As someone who felt the impact of addiction—she will be 27 years sober this August—Yerry has made it her personal mission to help others. She’s currently sponsoring over 200 plus women in Alcoholics Anonymous, helping them through their most challenging moments. “The beauty of sponsoring others is that it enables you to appreciate the journey and pay it forward. It also reminds me of my early struggles in recovery and allows me to recognize how far I’ve come and how quickly one can slip away with one wrong choice,” explains Yerry. “I enjoy watching the women I sponsor reach their milestones and beam with pride. It’s that self-pride and feeling that will help them get to the next step in recovery.” Yerry also acknowledges that recovery has no finish line or end date, instead it’s an ongoing process that happens daily. “Recovery is a lifetime commitment. It’s a lifelong process that requires self-awareness, self-reflection, and self-discipline on a daily basis,” she says. “If you meet the most challenging moments in life with perseverance instead of resistance, the potential for the most rewarding outcome becomes possible.”

“If you meet the most challenging moments in life with perseverance instead of resistance, the potential for the most rewarding outcome becomes possible.” —Christina Yerry

Creating Change
Being impacted by the criminal justice system was life changing for Yerry who wants to see the system become a rehabilitative one. “The most influential part of my experience was the realization of just how badly the entire system needs serious repair,” she says. “I realized through experience how unjust our current criminal justice system is and I am committed to doing everything I can to resolve the major issues and brokenness in the system.” Crediting her education from John Jay, Yerry says she now has a clearer idea of how to recognize underlying issues within the system and help create change. “Studying individual behaviors, environmental factors, psychological insight, and sociological variables at John Jay allowed me to understand the changes that are desperately needed in the criminal justice system. The entire system needs to be overhauled in order for it to provide effective ways to address individual change and reduce recidivism.”

Uplifting Others
Through her externship work at STRIVE, Yerry is helping people transition out of the criminal justice system back into society. Meeting each individual where he or she is and treating them with respect has enabled her to establish trust with clients. “Working at STRIVE has shown me the importance of human connection. I want to help others find success and develop positive behavioral strategies and attitudes to cope with indifference and struggle,” she says, noting the importance of being understanding of someone’s struggle and their story. “While a large portion of my caseload involves men that have served lengthy sentences for violent offenses, I am reminded that most of them entered the criminal justice system as boys without proper guidance and support,” explains Yerry. “I can’t change their past history and circumstance, but I can offer them my support, encouragement, and guidance toward a better life.”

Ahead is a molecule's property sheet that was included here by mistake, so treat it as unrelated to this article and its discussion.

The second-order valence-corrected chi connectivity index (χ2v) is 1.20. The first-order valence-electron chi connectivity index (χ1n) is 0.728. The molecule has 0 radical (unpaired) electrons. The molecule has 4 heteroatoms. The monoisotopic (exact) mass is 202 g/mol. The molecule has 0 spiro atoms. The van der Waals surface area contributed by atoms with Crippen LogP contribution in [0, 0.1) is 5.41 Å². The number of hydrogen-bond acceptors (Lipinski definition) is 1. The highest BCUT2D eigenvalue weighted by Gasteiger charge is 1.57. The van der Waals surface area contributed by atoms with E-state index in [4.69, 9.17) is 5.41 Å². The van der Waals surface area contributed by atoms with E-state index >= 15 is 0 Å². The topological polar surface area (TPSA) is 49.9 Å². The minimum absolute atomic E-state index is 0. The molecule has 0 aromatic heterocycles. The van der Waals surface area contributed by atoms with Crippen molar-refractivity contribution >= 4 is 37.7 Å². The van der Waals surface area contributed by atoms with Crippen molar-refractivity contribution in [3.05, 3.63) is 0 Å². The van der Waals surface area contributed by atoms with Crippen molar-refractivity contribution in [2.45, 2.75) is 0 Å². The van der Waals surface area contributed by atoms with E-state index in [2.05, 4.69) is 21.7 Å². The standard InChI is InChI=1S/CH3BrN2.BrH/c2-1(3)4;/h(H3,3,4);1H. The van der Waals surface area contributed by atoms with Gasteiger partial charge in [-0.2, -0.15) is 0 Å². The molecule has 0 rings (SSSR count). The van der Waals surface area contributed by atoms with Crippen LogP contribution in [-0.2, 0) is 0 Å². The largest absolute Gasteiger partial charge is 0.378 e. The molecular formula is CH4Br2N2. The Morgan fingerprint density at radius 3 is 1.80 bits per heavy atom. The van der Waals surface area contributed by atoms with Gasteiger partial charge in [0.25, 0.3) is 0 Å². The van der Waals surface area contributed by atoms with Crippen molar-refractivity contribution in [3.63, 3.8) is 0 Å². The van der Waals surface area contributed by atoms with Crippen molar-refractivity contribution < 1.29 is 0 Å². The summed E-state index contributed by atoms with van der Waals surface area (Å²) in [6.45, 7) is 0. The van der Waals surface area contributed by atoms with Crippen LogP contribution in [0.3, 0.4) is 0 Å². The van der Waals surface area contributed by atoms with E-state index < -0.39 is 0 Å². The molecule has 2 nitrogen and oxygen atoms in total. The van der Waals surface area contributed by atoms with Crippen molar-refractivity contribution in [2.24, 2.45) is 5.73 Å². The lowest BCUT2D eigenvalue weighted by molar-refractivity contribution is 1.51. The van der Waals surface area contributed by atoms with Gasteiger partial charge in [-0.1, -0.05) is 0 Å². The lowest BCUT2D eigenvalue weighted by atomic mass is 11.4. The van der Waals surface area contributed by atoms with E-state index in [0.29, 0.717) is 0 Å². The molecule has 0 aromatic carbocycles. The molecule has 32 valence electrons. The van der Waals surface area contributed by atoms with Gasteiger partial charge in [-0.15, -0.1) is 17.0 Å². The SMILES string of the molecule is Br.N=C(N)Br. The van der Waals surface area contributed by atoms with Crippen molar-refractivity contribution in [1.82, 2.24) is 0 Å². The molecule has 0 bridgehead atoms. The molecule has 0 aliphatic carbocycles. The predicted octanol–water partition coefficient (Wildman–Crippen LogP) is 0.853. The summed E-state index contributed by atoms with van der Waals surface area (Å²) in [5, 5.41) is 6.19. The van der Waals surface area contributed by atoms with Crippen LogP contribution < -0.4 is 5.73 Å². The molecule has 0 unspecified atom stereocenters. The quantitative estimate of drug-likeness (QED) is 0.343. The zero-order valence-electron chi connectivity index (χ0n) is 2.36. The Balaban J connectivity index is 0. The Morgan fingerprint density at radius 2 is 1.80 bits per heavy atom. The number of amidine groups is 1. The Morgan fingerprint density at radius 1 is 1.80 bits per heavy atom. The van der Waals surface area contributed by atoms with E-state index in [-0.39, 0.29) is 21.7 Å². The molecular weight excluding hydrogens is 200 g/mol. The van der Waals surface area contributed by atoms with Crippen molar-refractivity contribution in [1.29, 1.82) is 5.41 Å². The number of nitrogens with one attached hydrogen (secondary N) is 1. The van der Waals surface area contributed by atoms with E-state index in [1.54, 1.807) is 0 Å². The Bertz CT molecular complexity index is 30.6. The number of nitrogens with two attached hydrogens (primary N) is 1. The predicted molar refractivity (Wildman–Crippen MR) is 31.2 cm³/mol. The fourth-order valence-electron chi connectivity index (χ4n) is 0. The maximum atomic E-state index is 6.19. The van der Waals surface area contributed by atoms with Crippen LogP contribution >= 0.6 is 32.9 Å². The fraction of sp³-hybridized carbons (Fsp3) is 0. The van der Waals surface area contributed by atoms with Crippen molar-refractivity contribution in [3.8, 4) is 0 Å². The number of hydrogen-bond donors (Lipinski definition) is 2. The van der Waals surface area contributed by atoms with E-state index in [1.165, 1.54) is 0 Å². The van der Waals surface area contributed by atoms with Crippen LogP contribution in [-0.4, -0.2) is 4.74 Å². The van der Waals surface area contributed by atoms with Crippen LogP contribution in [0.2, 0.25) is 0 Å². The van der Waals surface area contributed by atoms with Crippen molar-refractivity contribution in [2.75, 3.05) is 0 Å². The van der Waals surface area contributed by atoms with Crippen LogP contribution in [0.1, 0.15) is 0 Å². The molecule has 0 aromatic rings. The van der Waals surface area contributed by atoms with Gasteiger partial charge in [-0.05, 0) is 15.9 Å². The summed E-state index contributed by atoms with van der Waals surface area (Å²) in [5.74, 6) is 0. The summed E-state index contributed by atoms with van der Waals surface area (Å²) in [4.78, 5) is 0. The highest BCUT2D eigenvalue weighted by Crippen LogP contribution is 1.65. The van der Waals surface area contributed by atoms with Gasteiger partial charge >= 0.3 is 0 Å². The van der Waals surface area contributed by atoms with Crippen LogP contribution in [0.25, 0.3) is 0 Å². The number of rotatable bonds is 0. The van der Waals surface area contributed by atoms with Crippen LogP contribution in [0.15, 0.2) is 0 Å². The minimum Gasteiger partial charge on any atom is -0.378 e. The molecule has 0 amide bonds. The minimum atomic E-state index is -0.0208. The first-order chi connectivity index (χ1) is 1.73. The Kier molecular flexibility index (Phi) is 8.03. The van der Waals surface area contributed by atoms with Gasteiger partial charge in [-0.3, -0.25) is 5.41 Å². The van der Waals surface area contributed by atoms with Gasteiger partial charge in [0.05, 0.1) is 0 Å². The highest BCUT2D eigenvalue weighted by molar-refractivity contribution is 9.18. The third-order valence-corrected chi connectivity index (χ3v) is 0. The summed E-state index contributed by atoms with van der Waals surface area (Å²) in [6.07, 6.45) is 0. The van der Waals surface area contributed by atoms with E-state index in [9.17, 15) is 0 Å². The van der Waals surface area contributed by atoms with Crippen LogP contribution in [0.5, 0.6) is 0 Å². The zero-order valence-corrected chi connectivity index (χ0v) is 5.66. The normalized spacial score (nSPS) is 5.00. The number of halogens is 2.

“Obstacles are meant to strengthen not impede. Be strong, keep moving forward, and stay true to yourself. It’s never too late to make your dreams come true.” —Christina Yerry

Setting Future Goals
Following Graduation, Yerry continues working at STRIVE. I need to see where this chapter takes me because the work is important and allows me to use the knowledge I gained at John Jay, every single day,” she says. After that, Yerry has her sights set on implementing change in the criminal justice system. “It’s far too important an endeavor and a pursuit I am not willing to put aside,” she says. “In the next few years, I hope to be celebrating policy changes with my colleagues and looking for new ways to improve upon them.” As someone who has faced incredible obstacles in life, Yerry knows the only way to the other side of any challenge is pushing through. “Personal success is a never-ending process and the most rewarding of any success,” says Yerry, offering the John Jay community some words of wisdom. “Obstacles are meant to strengthen not impede. Be strong, keep moving forward, and stay true to yourself. It’s never too late to make your dreams come true.”